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Gray Farms

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Would it be better to change like 35 % twice a week or 75% once a week?
 

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Depend on what your parameters are. I would also fix the stocking issues though.
 
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Gray Farms

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Ok, so I checked the nitrate level yesterday before the water change. It was at 60, haven't checked the new nitrate level yet. I changed 65% of the water yesterday. And I reduced the number of fish to 4 large and 3 mediums. So far no improvement. But its not quite been 24 hours yet either.

Also wanted to thank everyone for their help, tips, information, and guidance so far.
 

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I would not keep more than 2 angels in that size tank. Especially if they're a mated pair.
 

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Correct me if I am wrong but don't angle fish normally do better in a higher PH. Mine are kept in 7.5 ph. Have been for years...
I have stopped trying to adjust my ph with chemicals and just let the ph go with what I get out of the tap, which is 7.5. If I need it higher I add crushed coral...
 

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No, more acidic conditions are found in their native habitat. Unlike African cichlids which tend to come from higher pH mineralized waters, American cichlids tend to come from waters made acidic by tannins from rotting plant matter.

However, unless it's at an extreme I do agree with you about not messing with you pH
 
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Gray Farms

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My tap water PH is off the little chart right out of the tap. I've always dropped it down some before adding to tanks.

They did seem to be a little more active today. But sit at the bottom most of the time still. And the usually stay relatively close together as well. They don't fight at all.
 

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This is a strange situation. If your ph is 8-ish coming out of the tap, I would just work with that. Rather than trying to adjust it to optimum acidity. Using a ph lowering product can be dicey if you do not monitor things closely. Ph swings can be very stressful for fish, and if ph down is having such a dramatic effect, I'm wondering if the water is buffered enough to keep it stable? Just not sure. If you are certain the ph is stable at 6.4-6.6, then it will be fine.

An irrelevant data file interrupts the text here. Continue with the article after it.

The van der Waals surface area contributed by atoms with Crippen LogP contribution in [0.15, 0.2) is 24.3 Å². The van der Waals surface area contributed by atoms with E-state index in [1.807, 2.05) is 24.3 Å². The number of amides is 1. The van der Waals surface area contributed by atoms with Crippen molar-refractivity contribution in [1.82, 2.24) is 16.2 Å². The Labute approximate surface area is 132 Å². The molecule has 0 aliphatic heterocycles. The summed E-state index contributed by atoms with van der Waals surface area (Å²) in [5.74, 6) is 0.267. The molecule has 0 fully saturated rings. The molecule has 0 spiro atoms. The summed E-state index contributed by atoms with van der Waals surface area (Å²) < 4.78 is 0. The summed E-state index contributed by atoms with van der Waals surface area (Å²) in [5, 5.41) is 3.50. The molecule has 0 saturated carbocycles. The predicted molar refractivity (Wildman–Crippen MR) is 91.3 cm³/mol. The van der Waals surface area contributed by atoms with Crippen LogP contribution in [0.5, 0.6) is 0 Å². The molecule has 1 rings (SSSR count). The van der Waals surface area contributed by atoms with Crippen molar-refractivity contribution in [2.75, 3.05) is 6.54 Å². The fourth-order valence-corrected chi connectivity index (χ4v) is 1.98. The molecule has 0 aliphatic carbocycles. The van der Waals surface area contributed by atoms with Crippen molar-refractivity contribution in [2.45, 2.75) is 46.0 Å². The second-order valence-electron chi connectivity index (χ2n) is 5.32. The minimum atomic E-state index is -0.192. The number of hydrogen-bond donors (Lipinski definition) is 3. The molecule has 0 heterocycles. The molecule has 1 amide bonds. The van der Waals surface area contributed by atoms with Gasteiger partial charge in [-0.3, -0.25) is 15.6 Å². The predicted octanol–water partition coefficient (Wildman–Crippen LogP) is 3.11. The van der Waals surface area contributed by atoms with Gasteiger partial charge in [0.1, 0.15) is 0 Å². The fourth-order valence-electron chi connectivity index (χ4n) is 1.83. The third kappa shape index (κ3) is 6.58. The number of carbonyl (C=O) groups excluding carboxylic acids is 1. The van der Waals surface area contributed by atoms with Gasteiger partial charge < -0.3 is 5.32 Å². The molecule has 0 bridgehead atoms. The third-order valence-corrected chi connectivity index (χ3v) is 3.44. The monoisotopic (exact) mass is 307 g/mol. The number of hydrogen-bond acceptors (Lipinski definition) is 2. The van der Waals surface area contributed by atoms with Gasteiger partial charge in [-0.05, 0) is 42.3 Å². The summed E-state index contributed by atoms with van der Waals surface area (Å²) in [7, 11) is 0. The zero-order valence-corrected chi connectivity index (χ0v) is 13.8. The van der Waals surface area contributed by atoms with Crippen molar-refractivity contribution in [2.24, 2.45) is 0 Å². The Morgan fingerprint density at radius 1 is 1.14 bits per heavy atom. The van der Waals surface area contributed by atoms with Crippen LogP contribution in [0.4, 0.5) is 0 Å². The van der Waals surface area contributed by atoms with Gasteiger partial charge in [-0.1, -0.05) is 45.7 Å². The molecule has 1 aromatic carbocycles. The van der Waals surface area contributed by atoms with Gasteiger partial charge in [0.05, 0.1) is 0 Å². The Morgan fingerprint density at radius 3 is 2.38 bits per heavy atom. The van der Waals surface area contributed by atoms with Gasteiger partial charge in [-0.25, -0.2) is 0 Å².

But I totally agree, as angelfish mature, they get increasingly territorial. They need their own spaces to feel secure. Crowding a bunch of adults into a tank that size will likely cause some stress. And drama. They'll want to hide more and more the bigger they get. A lot of sources say 30 gallons for the first angelfish and 10 gallons for each additional. But I've raised enough angels and heard enough stories that I now believe it's 38 gallons for one angel, and 15 gallons for each additional. Minimum. I think that is the main issue with hiding here.

The nitrates are also a big issue, as DiscusLuv predicted. I'd do 50% water changes once weekly in the future to try to keep nitrates under 20ppm. Angelfish are pretty hardy, and will not die at 60ppm or anything, but they will certainly appreciate the clean water and have a much better chance to thrive.

Finally, IME, I have found that angelfish will typically hide excessively when they are under stress. Could be they are crowded. Could be they are not appreciating the nitrates. Could be they are a little chilly at 76, (the lowest I would go with angelfish is 77). Could even be too much water current. But, they also go into hiding when they are starting to get sick.

If you are going to keep half a dozen adult angels in that size tank, make sure you have plenty of plants, cover, and hardscape to break up sight lines and provide territories. I think there will likely be some drama when they reach breeding age. Good luck!
 

Aquaphobia

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Is that the high range pH test? Try to get a GH/KH test kit, it may be helpful in this case. I agree with bopsalot.
 

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Could this be the sign of them getting ready to mate?
 

Aquaphobia

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In my experience angels preparing to mate become more aggressive and do not hide. They choose a spot to lay eggs and defend it.